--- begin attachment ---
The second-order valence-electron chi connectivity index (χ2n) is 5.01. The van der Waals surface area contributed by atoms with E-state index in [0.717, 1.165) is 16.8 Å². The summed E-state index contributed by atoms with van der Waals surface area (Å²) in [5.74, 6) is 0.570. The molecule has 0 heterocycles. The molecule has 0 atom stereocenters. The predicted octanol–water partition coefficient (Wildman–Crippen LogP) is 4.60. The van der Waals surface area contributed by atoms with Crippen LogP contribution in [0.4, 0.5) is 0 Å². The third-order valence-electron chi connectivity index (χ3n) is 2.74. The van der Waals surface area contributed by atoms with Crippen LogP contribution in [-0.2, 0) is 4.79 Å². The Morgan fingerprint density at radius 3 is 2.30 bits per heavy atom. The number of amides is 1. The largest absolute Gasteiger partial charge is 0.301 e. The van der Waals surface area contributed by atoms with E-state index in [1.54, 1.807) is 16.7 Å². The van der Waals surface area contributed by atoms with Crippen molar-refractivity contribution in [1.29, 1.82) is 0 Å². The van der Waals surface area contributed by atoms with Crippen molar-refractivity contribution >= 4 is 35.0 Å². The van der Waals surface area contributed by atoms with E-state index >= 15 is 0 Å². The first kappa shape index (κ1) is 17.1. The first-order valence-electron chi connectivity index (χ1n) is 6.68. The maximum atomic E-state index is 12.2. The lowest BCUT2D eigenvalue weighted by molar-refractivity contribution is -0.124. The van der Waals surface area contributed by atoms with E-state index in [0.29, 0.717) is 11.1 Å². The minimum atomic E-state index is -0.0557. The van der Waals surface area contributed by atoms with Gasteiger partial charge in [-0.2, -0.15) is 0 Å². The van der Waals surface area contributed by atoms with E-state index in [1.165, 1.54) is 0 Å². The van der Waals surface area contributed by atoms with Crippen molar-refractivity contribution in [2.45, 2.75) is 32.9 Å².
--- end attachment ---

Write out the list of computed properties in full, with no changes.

The second-order valence-electron chi connectivity index (χ2n) is 5.01. The van der Waals surface area contributed by atoms with E-state index in [0.717, 1.165) is 16.8 Å². The summed E-state index contributed by atoms with van der Waals surface area (Å²) in [5.74, 6) is 0.570. The molecule has 0 heterocycles. The molecule has 0 atom stereocenters. The predicted octanol–water partition coefficient (Wildman–Crippen LogP) is 4.60. The van der Waals surface area contributed by atoms with Crippen LogP contribution in [0.4, 0.5) is 0 Å². The third-order valence-electron chi connectivity index (χ3n) is 2.74. The van der Waals surface area contributed by atoms with Crippen LogP contribution in [-0.2, 0) is 4.79 Å². The Morgan fingerprint density at radius 3 is 2.30 bits per heavy atom. The number of amides is 1. The largest absolute Gasteiger partial charge is 0.301 e. The van der Waals surface area contributed by atoms with E-state index in [1.54, 1.807) is 16.7 Å². The van der Waals surface area contributed by atoms with Crippen molar-refractivity contribution in [1.29, 1.82) is 0 Å². The van der Waals surface area contributed by atoms with Crippen molar-refractivity contribution >= 4 is 35.0 Å². The van der Waals surface area contributed by atoms with E-state index >= 15 is 0 Å². The first kappa shape index (κ1) is 17.1. The first-order valence-electron chi connectivity index (χ1n) is 6.68. The maximum atomic E-state index is 12.2. The lowest BCUT2D eigenvalue weighted by molar-refractivity contribution is -0.124. The van der Waals surface area contributed by atoms with E-state index in [0.29, 0.717) is 11.1 Å². The minimum atomic E-state index is -0.0557. The van der Waals surface area contributed by atoms with Gasteiger partial charge in [-0.2, -0.15) is 0 Å². The van der Waals surface area contributed by atoms with E-state index in [1.165, 1.54) is 0 Å². The van der Waals surface area contributed by atoms with Crippen molar-refractivity contribution in [2.45, 2.75) is 32.9 Å².